Sunday, August 28, 2011

Drawing by Hamely, Habana, Cuba, July, 2011

This drawing is by Hamely, a young girl that lives in Central Havana. She lives in a small home, perhaps a bodega in its previous life. The rooms are separated from each other by bed sheets, and the kitchen consists of a burner and is open to the rest of the home. 

She lives in this small space with her mother, stepfather, brother, sister, aunt and two cousins. One small window the size of a milk crate brings light into the space. One side of the room is made of metal sheets, doors once used as entrances to the corner store now their home.

Our first day in her neighborhood this year yields photography without her. She is away to the countryside with her father, just like last year. We go on and photograph her siblings and cousin. The next time we meet she is yet to return, and we photograph the children at my friend's home. We decide to walk back to their home two blocks away and suddenly hear that she has returned.

As we walk up the block to the main street, we see her perhaps twenty meters away. Her face lights up and she runs all the way to us stopping only when she hits my arms. We hug for a few minutes with everyone looking, wondering about the foreigner with the Cuban princess. This surprises me so but is a most welcome development. While the people on this island are less conservative than their counterparts in my other work, such an expression of happiness is still rare.

I have been photographing Hamely for the past six years but this is the first year she has expressed herself so fully. We go on to photograph her four more times this year, any time we get a chance to do so. We spend hours in front of her home, inside as well. We make portraits of the entire family and provide them with the photographs a few days after each session.

She loves the camera, and loves to make pictures as well. She holds it like a professional, with the strap behind her neck for safety. She poses her sister, brother and cousins as she wishes. With her they feel relaxed and provide more relaxed expressions. Every time we leave a negotiation is needed to remove the camera from her hands, always with humor.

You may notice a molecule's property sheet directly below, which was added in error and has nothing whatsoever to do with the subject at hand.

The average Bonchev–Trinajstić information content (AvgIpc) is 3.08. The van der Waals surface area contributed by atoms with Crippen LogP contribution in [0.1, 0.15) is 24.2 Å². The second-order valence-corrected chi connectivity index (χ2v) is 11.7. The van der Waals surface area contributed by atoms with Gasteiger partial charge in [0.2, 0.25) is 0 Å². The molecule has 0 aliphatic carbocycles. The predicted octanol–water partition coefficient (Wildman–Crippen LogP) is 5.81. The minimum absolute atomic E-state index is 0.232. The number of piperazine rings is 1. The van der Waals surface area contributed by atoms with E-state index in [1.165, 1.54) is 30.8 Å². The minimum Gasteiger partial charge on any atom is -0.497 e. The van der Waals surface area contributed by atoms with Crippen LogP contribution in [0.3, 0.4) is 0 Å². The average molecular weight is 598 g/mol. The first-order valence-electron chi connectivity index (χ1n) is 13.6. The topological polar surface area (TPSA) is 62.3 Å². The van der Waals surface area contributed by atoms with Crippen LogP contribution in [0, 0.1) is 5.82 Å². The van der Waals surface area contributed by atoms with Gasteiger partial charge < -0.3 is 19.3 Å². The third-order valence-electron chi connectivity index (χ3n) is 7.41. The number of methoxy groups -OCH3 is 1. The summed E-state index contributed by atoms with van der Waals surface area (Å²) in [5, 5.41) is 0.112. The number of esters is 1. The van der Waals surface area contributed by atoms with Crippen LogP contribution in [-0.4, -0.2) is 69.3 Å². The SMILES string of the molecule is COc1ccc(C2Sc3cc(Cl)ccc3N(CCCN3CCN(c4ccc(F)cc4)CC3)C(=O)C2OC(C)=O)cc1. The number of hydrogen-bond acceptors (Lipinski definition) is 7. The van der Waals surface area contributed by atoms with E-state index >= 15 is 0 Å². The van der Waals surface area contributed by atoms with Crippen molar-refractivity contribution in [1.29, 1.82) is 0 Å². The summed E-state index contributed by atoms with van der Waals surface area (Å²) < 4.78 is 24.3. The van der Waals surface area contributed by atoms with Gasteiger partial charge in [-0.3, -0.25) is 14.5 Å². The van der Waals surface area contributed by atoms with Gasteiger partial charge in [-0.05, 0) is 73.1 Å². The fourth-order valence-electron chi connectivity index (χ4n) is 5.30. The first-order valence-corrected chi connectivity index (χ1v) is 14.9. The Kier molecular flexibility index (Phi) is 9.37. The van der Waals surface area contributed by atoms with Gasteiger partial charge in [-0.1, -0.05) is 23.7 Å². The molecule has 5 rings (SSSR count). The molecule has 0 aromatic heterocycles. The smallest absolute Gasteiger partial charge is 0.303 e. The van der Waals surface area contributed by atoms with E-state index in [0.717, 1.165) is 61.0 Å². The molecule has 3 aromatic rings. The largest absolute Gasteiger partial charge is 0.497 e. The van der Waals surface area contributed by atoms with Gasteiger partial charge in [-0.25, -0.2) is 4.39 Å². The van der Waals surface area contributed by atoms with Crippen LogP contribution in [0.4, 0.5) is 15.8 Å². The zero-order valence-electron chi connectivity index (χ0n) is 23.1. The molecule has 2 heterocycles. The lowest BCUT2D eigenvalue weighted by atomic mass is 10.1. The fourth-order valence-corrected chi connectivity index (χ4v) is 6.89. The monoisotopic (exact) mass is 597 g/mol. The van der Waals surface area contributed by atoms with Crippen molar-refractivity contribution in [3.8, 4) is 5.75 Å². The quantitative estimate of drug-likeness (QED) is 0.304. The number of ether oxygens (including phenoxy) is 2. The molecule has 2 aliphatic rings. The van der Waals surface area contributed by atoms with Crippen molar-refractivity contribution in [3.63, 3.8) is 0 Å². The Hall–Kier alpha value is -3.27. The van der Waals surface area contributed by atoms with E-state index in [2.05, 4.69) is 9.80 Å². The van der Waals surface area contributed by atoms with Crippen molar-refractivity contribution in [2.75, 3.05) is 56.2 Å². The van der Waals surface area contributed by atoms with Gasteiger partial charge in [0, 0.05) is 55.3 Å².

She draws the picture above and hands it to me, with her mother smiling in the background. She knows that I love the sun and includes it along with a portrait of herself above the table. She also knows that I love her so and knows that I will return to her as long as my legs carry me.

Leaving the island this year, and especially her home, takes more out of me than in any previous year.
Halim Ina Photography


  1. Great post Halim,

    What makes your post great are two things; Hamely's drawing and your description.

    Your descriptions are poetic, yet so real, especially the description of the Cuban princess and the metal sheets. I think people may think that this is an exaggeration, but how real it is. Have you ever wondered why they have metal sheets?

    Beautiful post,


  2. As always Thomas,

    You have a way with words, making me proud to call you my friend and colleague.

    In response to your question, it is my belief that their home used to be a corner store, perhaps a bodega. The metal walls are but garage doors in my humble opinion. Such is my thought until next year's visit.

    We do certainly need to publish our work. My dear friend has already designed the first book and we can include your images in the next book. I will send you a note in a minute beginning that discussion.

    With deep respect,